Long hikes on a summer day call for a cooling-off period. Dip in! This 10-miler (round-trip) rewards with a mid-hike swimming hole. Located in the South Bay’s vast and scenic Henry W. Coe State Park east of Morgan Hill, China Hole loop is a challenging 10-mile journey through grassy hills and chaparral, and down a canyon to creek-side woodlands and the hike’s namesake swimming hole. Start at the Coe Headquarters Park Entrance, where you’ll find the visitor center as well as the trailhead for Corral Trail, the first section of your loop. Madrones and bay trees offer cooling shade for most of the length of Corral Trail, which you’ll follow to the Springs Trail junction.
Proceed onto Springs Trail, a wide and open section (for this part, we recommend a hearty amount of sunscreen and a wide-brimmed hat for heat protection). Continue along Springs Trail to its end, and from there follow Manzanita Point Road until you reach two signs on the left and right for the China Hole Trail. Be sure to take the route to the left (the route to your right will be where you come out on the return journey). Here the landscape transitions as the trail descends into chaparral, displaying manzanitas, madrones, and chamise. Eventually, you’ll find yourself alongside China Hole itself.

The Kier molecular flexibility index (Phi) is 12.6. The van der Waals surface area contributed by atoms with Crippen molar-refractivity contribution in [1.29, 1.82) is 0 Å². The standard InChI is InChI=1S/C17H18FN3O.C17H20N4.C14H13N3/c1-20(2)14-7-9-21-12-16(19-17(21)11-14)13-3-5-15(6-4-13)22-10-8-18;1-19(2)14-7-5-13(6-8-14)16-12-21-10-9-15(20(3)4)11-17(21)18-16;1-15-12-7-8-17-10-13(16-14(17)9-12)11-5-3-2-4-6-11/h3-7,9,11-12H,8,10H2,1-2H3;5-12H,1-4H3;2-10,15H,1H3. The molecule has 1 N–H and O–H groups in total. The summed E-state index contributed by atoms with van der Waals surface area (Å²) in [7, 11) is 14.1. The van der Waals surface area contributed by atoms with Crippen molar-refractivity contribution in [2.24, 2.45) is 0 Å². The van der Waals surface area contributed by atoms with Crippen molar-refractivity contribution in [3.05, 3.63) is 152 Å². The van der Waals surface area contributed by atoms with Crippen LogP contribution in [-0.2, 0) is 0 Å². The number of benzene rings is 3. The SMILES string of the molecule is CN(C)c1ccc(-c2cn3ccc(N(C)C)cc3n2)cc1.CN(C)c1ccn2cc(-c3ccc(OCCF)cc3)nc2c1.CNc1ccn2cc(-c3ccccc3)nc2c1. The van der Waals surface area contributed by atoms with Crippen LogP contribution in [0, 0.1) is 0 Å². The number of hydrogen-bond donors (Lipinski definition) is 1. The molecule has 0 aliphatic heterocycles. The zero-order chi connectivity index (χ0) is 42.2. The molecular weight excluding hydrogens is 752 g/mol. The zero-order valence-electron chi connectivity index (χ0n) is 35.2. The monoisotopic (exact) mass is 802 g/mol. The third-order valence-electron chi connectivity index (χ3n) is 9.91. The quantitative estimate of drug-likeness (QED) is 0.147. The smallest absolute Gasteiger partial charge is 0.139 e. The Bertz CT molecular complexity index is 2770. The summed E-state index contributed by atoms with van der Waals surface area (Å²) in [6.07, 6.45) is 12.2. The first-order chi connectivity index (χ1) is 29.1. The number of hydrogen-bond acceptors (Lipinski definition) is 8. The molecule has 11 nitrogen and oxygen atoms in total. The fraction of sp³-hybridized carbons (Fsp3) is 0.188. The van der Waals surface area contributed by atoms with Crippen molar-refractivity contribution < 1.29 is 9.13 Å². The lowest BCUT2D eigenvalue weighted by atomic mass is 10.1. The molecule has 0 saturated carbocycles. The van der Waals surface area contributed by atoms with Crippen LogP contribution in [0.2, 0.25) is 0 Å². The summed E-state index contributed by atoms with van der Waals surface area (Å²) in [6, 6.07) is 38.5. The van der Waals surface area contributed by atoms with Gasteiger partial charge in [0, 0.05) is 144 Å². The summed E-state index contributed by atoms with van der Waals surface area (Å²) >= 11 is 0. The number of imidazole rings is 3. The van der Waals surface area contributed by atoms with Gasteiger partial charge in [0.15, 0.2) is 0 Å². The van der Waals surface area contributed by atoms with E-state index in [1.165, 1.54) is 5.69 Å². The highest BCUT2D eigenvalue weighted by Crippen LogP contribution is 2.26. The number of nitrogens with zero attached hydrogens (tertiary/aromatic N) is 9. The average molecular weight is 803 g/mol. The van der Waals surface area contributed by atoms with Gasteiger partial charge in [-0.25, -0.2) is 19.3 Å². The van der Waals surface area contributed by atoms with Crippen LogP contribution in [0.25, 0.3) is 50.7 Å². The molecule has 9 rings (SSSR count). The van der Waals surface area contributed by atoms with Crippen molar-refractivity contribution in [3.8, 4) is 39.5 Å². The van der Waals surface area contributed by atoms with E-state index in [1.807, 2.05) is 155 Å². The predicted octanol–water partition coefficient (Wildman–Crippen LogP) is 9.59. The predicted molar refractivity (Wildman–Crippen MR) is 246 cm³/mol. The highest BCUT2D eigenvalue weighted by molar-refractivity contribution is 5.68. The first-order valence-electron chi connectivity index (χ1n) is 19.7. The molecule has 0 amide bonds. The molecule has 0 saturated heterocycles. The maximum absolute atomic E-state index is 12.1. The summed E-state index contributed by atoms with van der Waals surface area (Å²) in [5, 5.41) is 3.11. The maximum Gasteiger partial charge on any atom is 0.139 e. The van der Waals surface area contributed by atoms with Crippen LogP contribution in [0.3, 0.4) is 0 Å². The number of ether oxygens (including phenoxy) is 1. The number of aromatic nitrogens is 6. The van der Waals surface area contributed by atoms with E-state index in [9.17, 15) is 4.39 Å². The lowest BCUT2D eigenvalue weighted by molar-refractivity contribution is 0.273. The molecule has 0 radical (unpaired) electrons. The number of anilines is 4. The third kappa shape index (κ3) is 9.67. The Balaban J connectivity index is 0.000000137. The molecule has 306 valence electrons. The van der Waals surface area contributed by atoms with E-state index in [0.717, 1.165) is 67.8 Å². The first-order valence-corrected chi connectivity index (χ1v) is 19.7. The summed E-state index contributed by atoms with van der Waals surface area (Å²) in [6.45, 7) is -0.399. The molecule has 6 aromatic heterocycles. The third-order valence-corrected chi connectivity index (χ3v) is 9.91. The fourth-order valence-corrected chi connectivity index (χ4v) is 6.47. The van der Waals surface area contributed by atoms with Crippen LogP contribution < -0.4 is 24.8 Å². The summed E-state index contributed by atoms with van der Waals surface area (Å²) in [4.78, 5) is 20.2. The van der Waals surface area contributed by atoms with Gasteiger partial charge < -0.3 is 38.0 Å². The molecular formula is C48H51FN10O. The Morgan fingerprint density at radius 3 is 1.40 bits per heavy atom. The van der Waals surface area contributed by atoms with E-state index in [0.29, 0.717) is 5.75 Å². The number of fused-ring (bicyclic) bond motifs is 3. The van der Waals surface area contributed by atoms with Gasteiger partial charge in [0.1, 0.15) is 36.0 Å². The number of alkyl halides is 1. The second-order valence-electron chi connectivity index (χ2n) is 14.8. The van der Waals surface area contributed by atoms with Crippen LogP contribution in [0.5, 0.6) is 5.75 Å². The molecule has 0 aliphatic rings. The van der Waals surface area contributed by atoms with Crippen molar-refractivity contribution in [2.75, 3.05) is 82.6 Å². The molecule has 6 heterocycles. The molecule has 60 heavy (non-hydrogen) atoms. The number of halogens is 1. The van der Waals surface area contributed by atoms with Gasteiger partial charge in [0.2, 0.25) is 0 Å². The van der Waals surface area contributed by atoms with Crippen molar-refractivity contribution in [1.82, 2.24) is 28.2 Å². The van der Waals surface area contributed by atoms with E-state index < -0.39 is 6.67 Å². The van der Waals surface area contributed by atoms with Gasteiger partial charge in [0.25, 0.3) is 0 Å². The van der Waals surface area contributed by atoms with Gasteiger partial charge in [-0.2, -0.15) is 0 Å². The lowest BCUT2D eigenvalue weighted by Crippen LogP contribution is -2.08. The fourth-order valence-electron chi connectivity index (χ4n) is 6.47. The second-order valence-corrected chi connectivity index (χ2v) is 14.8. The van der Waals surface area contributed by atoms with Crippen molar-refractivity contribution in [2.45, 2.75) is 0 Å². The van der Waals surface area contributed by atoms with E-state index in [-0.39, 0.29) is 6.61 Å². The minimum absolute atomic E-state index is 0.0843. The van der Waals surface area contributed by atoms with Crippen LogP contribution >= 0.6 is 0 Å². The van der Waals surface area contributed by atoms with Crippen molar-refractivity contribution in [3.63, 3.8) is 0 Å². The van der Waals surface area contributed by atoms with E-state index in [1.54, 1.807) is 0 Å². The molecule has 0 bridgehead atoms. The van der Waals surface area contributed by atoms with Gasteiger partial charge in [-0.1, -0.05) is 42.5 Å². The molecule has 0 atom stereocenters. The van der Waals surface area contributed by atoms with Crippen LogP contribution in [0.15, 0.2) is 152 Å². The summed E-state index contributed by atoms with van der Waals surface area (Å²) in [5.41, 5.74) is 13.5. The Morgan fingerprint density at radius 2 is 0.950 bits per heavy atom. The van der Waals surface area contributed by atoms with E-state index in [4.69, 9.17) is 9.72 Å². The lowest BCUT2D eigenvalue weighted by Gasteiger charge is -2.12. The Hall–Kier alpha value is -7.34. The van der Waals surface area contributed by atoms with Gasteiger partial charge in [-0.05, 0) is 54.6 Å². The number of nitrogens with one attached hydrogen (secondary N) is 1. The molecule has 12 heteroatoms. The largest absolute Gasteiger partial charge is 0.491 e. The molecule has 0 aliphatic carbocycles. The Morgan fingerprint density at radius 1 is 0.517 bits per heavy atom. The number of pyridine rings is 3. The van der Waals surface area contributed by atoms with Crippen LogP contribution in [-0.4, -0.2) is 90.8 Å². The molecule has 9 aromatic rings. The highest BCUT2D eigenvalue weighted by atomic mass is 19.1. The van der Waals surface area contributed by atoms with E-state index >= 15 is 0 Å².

Though there is no signage, you’ll be able to identify the swimming area fairly easily by keeping an eye out for the deepest point of the creek, surrounded by a rocky beach. Once you’re ready to climb back out of the canyon, connect to Mile Trail; this trail requires traversing creeks, but in summer the water level is low enough to use rocks as stepping stones. Follow Mile Trail up to Madrone Soda Springs, which leads back to Manzanita Point Road, where you can trace your steps back to Corral Trail and the visitor center.
From Hwy. 101 in Morgan Hill, take the E. Dunne Ave. exit and go east past Anderson Lake and then 10 miles further along the narrow, winding road to the park headquarters. Allow 30 minutes from the freeway exit. Parking is available near the park headquarters; day-use fee $8.00. Be sure to pack a good amount of water for this long, strenuous hike. Note: Water levels vary in swim holes, use caution and common sense; this is not a place to go diving or cannonballing into water; instead, wade in and enjoy. No dogs.